I have read LWC document and known to use "connectedCallback" to perform Javascript's onload function.

Ref: Javscript onload in LWC

However, it does not perform as expected. I can add classList successfully and retrieve it successfully, too. But, I can not get the element at all! It makes confuses and what are the reasons for the result?


  <div>block 1</div>
  <div>block 2</div>
  <div>block 3</div>


connectedCallback() {
  this.classList.add('new-class'); // Success!
  alert('this.classList: ' + this.classList); // Success: this.classList: new-class
  alert(this.querySelectorAll('.new-class').length); // Expect: 1, Actual: 0!! Why?
  alert('this.nodeName: ' + this.nodeName); // Expected: (nodeName of the host element), Actual: this.nodeName: undefined
  alert(this.querySelectorAll('div')); // Expected: 3, Actual: 0
  alert(this.template.querySelectorAll('div')); // Expected: 3, Actual: 0

The first and second connectedCallback() (a.k.a onload for LWC) statement works successfully.


  1. the 3rd statement can not retrieve the DOM by querySelectorAll(). Why?
  2. the 4th statement's result expects to display the nodeName of the host element, but it does not. The actual result is "undefined".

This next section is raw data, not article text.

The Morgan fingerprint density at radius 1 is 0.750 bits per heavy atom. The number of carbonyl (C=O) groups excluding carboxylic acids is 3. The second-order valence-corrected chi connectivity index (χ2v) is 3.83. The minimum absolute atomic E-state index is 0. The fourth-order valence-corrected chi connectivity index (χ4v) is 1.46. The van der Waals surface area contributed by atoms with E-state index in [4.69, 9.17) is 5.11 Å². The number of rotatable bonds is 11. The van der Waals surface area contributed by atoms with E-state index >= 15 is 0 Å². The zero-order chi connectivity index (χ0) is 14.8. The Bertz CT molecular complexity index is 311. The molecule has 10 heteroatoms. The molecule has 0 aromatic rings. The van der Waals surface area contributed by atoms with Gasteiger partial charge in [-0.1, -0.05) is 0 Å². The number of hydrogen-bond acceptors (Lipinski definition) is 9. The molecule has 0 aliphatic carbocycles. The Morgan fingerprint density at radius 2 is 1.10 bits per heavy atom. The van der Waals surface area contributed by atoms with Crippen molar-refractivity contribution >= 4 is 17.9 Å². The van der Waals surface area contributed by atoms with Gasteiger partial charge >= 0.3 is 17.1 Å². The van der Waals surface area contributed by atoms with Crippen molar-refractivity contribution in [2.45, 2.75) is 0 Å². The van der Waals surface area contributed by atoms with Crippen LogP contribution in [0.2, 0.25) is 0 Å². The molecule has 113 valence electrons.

3. the 5th or 6th statement's result expects to be "3", but actually it is "0"?

2 Answers 2


In LWC "this" is not a DOM element. It is the LWC's "controller" object (if you consider it like an Aura component). Doing "this.classList" simply adds a "classList" property to the LWC "controller" instance.

What you actually need to look at is the LWC's "template". Take a look at the documentation on this subject, which shows access to the template using


and the application of DOM element retrieval like:


Note, in addition, that you should do this sort of thing in the renderedCallback, not the connectedCallback, because the DOM will be created after the connectedCallback and before the renderedCallback. See the LWC lifecycle documentation for more detail.

  • There is no way to access the root (host) element, right? For an example: to get the width of the root element.
    – Cray Kao
    Dec 18, 2019 at 18:21
  • Well, it depends on the structure. A template contains a document fragment, so the component may effectively have multiple "root nodes". If you have the template contain just one child (e.g. div) that contains everything else, you can certainly get that child.
    – Phil W
    Dec 18, 2019 at 18:30
  • Thank you. Got it. ^_^
    – Cray Kao
    Dec 18, 2019 at 18:40
  • Thanks Phil, great explanation. It is working for me.
    – sivaL
    Mar 2, 2023 at 10:53

querySelectorAll() only matches against nodes inside of the node that you call it from.

Since you're adding the new-class class to the root of the component (this) but not on anything inside of it, calling this.querySelectorAll('.new-class') doesn't match anything because only the component has the new-class class - no element inside of it does.

Even outside of an LWC you'd see this behavior.

  • 1
    Thank you for the answer. You are right. The result is so because querySelectorAll() can not access the host or root element of the LWC. But, why the 3rd, 4th, 5th, and 6th statements does not work? I just updated the question.
    – Cray Kao
    Dec 18, 2019 at 15:15

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